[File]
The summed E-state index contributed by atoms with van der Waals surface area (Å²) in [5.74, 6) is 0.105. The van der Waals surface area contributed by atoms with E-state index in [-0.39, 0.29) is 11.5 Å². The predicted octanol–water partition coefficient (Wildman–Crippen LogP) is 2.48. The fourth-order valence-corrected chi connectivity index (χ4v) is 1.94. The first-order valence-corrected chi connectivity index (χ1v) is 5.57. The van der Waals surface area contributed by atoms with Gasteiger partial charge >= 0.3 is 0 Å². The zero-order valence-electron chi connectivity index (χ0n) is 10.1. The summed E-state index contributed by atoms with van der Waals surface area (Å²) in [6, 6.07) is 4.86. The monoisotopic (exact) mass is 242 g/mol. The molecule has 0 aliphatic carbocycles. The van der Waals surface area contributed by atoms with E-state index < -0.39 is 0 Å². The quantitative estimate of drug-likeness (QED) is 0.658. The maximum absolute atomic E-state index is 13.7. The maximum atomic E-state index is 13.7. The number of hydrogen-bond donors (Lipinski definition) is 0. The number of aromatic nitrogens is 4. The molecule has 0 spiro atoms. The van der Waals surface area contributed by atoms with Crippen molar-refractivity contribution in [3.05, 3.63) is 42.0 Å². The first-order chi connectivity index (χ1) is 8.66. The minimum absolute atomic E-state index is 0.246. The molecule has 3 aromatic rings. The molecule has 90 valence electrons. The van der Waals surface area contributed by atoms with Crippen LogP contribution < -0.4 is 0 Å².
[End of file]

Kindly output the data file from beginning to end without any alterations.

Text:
The summed E-state index contributed by atoms with van der Waals surface area (Å²) in [5.74, 6) is 0.105. The van der Waals surface area contributed by atoms with E-state index in [-0.39, 0.29) is 11.5 Å². The predicted octanol–water partition coefficient (Wildman–Crippen LogP) is 2.48. The fourth-order valence-corrected chi connectivity index (χ4v) is 1.94. The first-order valence-corrected chi connectivity index (χ1v) is 5.57. The van der Waals surface area contributed by atoms with Gasteiger partial charge >= 0.3 is 0 Å². The zero-order valence-electron chi connectivity index (χ0n) is 10.1. The summed E-state index contributed by atoms with van der Waals surface area (Å²) in [6, 6.07) is 4.86. The monoisotopic (exact) mass is 242 g/mol. The molecule has 0 aliphatic carbocycles. The van der Waals surface area contributed by atoms with E-state index < -0.39 is 0 Å². The quantitative estimate of drug-likeness (QED) is 0.658. The maximum absolute atomic E-state index is 13.7. The maximum atomic E-state index is 13.7. The number of hydrogen-bond donors (Lipinski definition) is 0. The number of aromatic nitrogens is 4. The molecule has 0 spiro atoms. The van der Waals surface area contributed by atoms with Crippen molar-refractivity contribution in [3.05, 3.63) is 42.0 Å². The first-order chi connectivity index (χ1) is 8.66. The minimum absolute atomic E-state index is 0.246. The molecule has 3 aromatic rings. The molecule has 90 valence electrons. The van der Waals surface area contributed by atoms with Crippen LogP contribution < -0.4 is 0 Å².